If you’re a lion, the world is an unjust place. Even if they murder your entire family and you decide to go John Wick on them, Idris Elba still gets to be the hero? You’re portrayed as the violent monster on a rampage, while the gun-toting Keanu Reeves in his sleek black suit gets a successful sequel? Not fair.
All joking aside, the chances of a sequel to Beast appear to be slim. Icelandic filmmaker Baltasar Kormákur’s film is a typical survivalist thriller that leans heavily on the dread of jump scares to create a false feeling of pleasure. It vanishes as soon as you laugh at yourself for falling for it. The writing is sloppy, with characters doing idiotic things that no one in their right mind would do – even without a lion on the hunt – merely to drive the narrative along and get to all the roaring and slicing.
The second half features better writing and more realistic action. The film is largely shot during the day, making the movement and action easier to follow. The nighttime sequences at the beginning and conclusion are occasionally lighted up with artificial light in the middle of the jungle (which I still believe was a studio setup), giving it a manufactured, surreal air.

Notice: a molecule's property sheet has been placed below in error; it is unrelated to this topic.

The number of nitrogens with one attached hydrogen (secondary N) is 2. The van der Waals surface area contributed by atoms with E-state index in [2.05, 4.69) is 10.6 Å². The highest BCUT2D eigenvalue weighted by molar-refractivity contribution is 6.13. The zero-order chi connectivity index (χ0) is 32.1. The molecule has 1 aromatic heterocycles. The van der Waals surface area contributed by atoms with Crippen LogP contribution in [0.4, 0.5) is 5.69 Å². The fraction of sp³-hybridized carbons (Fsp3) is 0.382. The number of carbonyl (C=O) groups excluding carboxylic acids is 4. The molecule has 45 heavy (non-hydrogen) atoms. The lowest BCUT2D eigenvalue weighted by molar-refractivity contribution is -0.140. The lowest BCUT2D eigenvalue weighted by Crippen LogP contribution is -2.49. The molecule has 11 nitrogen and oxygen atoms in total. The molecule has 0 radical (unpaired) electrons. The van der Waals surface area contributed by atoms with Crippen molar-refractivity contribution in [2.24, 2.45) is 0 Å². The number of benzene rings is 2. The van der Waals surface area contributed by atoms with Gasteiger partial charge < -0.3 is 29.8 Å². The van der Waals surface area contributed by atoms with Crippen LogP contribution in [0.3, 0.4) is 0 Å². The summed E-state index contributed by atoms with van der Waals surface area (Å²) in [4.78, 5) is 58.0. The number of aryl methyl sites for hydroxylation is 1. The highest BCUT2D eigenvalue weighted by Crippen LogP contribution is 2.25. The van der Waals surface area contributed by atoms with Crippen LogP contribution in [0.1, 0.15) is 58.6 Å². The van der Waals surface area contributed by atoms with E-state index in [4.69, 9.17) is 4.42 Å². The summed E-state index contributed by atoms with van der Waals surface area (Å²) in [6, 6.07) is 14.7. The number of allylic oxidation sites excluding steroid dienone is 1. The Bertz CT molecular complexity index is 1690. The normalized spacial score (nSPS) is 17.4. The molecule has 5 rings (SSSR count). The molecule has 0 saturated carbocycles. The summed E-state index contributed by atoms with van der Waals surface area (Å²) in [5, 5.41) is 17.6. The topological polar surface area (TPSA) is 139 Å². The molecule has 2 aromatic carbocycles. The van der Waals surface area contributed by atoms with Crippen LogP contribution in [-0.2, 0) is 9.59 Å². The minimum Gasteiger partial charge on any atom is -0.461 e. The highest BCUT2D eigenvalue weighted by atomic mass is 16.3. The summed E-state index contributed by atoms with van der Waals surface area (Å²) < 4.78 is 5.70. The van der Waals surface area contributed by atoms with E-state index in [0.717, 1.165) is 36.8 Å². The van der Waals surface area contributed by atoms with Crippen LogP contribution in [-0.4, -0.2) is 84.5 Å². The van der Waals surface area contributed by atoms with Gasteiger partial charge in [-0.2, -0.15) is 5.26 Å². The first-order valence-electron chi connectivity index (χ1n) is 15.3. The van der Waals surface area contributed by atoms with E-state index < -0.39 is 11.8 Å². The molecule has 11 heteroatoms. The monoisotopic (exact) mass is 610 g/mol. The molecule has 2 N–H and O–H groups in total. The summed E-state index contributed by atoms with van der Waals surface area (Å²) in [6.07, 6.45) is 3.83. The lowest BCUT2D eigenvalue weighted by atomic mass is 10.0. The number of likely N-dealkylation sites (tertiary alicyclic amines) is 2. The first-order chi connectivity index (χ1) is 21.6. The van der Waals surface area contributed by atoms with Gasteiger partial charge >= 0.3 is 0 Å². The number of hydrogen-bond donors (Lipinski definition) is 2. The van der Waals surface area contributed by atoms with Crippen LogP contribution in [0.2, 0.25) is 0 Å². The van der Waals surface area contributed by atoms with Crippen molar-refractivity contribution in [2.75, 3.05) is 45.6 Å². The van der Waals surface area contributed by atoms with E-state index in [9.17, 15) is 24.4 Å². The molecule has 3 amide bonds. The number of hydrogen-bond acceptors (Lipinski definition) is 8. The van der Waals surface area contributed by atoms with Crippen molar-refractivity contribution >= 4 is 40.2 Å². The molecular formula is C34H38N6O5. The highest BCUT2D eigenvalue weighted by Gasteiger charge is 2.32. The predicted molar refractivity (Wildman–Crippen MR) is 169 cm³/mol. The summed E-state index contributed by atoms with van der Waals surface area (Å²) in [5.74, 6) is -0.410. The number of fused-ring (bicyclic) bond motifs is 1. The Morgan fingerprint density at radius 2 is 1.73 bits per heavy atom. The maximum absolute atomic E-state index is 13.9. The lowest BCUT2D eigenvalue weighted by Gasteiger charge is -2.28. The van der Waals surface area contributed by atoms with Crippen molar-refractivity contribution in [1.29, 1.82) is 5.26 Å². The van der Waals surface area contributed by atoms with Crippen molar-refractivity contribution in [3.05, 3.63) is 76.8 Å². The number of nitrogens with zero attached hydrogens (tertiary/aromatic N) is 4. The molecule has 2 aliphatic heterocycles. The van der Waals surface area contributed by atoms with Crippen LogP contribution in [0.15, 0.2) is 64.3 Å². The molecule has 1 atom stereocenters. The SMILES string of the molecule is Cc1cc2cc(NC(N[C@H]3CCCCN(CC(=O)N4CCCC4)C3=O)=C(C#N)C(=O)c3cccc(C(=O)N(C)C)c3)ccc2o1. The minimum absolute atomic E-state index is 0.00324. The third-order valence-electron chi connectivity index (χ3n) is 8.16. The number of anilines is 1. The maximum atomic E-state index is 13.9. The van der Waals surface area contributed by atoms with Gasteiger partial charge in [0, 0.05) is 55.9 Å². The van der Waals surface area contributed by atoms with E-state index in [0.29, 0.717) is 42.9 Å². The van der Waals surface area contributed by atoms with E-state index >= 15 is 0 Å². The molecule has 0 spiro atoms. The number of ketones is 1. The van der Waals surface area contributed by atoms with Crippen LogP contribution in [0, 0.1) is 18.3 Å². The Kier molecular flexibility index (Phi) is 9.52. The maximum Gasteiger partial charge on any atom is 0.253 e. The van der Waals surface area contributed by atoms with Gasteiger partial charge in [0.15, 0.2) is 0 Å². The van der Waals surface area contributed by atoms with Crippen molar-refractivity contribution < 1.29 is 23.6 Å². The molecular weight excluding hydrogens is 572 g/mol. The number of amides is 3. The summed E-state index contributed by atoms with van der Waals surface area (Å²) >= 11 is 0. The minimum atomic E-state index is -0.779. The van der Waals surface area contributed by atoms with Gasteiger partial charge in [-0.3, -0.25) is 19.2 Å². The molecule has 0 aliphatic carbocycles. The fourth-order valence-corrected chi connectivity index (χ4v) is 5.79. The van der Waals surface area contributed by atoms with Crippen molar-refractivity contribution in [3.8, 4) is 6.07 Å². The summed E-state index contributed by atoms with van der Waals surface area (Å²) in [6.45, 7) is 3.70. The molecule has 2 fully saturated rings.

Idris Elba performs an adequate job in the action moments, kicking the lion in the face or giving his best Dwayne Johnson imitation. The self-deprecating wife was fridged’ segments, on the other hand, were difficult to sit through.
However, if you are short on alternatives and have already seen Nope, Beast may be your only option in theatres this week. It takes around 1.5 hours of your time and is simple, jumpy, and melodramatic. Nope would be watched again by me.